9:00 Lecture 8: Putting it all together – tips (and pitfalls) for writing an isotope ecology paper

10:00 Journal Club: IsoGroup presentations – Groups present their critical reviews of key isotope ecology papers


12:00 - 13:00 Lunch

13:00 Data Practical 8:  More complex isotope mixing models: MixSIAR                                    

15:30 - 16:00 Coffee break

16:00 - 18:00 Data Practical 9: Combined analysis of isotope and fatty acid data


Saturday 14 January

9:00 Show us your data: interactive workshop on student isotope & fatty acid data

12:00 - 13:00 Lunch

13:00 Show us your data 2: interactive workshop on student isotope & fatty acid data

15:30 - 16:00 Coffee break

18:00 Course ends!

19:00 Asado (Chilean barbecue)

Sunday 15 January

Travel home

Travel home


Technical points: Students should bring a laptop computer capable of data manipulation and analysis i.e. with spreadsheet (e.g. Excel) and R installed. It is assumed that those attending the course will be able to manage data sets and understand the theory behind basic statistical analyses (correlation, regression, t-tests, ANOVA and their non-parametric equivalents) and basic graphical outputs (histograms, box-whisker plots, scatterplots).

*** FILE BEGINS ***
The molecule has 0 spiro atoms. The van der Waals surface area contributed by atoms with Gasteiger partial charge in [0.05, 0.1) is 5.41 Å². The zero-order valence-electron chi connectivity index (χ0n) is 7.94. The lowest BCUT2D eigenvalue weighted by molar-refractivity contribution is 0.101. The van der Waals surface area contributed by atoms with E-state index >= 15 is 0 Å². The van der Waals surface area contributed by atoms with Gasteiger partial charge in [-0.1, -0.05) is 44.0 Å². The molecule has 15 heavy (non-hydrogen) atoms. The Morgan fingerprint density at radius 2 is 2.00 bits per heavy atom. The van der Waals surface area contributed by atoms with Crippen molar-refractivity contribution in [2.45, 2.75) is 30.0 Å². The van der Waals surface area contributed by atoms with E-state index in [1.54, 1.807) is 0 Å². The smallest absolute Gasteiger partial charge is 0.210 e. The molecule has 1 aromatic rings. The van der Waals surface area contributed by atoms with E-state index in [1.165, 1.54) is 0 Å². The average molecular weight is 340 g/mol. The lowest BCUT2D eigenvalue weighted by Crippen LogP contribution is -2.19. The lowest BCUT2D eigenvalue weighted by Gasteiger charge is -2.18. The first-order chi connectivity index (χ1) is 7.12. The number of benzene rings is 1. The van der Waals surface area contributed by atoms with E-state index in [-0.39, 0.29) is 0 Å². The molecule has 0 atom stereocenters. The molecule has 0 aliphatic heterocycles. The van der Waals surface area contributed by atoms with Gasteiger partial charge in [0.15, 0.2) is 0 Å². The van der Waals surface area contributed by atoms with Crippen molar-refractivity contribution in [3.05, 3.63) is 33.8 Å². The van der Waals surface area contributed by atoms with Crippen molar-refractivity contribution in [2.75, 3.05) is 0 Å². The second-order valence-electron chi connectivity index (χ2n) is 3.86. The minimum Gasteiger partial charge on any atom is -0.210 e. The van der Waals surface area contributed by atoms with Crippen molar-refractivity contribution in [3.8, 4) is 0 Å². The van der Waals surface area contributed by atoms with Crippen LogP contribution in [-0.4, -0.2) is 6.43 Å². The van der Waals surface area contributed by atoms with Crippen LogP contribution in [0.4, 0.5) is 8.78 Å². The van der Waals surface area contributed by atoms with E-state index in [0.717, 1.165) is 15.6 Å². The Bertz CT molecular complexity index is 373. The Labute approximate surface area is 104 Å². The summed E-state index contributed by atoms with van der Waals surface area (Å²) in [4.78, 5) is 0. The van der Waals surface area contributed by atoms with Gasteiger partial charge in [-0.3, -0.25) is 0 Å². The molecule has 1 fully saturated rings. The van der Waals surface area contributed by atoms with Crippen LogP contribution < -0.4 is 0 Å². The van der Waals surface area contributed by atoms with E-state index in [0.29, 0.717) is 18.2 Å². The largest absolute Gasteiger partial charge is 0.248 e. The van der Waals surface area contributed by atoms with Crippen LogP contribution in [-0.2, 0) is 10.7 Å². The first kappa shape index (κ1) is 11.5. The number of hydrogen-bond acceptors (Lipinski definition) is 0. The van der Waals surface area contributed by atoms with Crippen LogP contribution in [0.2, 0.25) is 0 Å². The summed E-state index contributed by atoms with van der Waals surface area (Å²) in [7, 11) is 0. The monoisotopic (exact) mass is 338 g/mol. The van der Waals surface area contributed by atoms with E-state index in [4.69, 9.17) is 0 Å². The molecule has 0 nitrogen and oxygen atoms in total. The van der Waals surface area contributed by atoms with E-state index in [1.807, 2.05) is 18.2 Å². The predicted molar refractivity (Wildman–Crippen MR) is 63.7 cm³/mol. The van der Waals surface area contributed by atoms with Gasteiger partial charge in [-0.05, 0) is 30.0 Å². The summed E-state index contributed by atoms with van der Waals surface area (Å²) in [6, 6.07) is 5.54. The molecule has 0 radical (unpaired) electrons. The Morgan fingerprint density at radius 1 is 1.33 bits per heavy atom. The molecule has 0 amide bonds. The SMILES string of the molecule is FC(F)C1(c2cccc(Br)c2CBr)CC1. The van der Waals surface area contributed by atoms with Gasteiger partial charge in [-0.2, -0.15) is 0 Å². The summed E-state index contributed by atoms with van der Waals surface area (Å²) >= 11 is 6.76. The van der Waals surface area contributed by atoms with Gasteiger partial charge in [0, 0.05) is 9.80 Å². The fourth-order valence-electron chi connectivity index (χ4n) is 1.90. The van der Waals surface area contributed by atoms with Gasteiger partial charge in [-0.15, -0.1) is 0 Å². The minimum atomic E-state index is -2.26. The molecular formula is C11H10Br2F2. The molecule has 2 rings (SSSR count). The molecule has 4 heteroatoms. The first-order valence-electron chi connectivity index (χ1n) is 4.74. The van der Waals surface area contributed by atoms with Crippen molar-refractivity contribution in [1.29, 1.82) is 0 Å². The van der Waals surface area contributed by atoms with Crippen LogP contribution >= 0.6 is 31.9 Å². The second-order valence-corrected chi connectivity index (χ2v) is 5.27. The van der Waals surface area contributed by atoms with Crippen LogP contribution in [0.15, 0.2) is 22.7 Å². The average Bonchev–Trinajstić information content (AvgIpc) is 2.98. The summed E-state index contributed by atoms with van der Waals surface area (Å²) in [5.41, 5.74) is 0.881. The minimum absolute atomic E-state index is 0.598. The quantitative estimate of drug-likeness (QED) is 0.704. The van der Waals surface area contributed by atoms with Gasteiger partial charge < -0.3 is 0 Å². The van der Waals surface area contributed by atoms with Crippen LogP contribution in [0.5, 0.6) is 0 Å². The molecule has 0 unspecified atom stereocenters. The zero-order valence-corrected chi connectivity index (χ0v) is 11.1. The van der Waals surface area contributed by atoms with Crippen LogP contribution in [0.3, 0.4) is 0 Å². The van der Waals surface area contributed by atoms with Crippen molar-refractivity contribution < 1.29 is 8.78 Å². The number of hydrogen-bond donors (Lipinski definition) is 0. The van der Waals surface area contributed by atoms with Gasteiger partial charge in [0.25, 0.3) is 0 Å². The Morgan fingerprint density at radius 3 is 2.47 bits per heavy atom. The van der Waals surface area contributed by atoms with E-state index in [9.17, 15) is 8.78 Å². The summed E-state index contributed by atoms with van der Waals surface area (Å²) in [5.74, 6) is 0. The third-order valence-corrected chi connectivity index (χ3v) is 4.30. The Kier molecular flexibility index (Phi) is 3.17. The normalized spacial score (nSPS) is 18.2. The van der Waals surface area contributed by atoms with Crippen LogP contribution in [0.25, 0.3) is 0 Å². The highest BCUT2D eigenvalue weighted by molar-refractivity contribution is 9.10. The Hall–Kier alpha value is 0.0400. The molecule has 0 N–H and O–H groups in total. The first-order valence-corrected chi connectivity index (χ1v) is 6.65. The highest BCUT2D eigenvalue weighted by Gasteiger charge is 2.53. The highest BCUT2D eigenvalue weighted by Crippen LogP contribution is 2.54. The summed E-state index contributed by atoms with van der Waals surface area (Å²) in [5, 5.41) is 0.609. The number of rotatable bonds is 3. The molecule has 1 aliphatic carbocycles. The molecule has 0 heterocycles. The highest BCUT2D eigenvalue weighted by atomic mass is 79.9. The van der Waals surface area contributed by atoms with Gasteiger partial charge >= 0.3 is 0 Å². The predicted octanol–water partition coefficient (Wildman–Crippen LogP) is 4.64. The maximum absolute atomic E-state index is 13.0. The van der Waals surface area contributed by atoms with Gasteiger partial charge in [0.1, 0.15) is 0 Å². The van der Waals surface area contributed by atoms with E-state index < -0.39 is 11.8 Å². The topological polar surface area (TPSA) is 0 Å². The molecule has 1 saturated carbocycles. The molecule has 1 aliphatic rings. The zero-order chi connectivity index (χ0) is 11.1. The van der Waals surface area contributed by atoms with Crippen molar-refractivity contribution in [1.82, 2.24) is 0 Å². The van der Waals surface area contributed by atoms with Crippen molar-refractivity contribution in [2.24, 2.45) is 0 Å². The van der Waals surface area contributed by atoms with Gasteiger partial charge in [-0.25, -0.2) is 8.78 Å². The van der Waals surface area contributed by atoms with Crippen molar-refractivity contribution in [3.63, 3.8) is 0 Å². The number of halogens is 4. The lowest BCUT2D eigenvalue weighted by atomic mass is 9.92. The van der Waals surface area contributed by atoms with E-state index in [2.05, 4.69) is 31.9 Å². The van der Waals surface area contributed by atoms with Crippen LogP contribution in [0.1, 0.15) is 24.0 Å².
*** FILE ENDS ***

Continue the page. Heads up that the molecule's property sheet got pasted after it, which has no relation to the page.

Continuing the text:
We will use RStudio, so this should be installed on each laptop (and students should know how to use it). Students will have to give short presentations, so they should also have suitable presentation software installed. We will use a number of R packages (see table below) that should be installed prior to the course. Please also download PAST.







R – base system for data analysis

R Studio


User interface for R


https://github.com/AndrewLJackson/siar https://github.com/AndrewLJackson/SIBER

Mixing model
Niche model



Mixing model



Bayesian estimation of consumer trophic position in R



Graphing package, an add-on to base R

Stable Isotope Mixing Polygon Simulation


Estimating suitability of sources for inclusion in mixing model



Free (and very easy to use) statistical software for




Return to top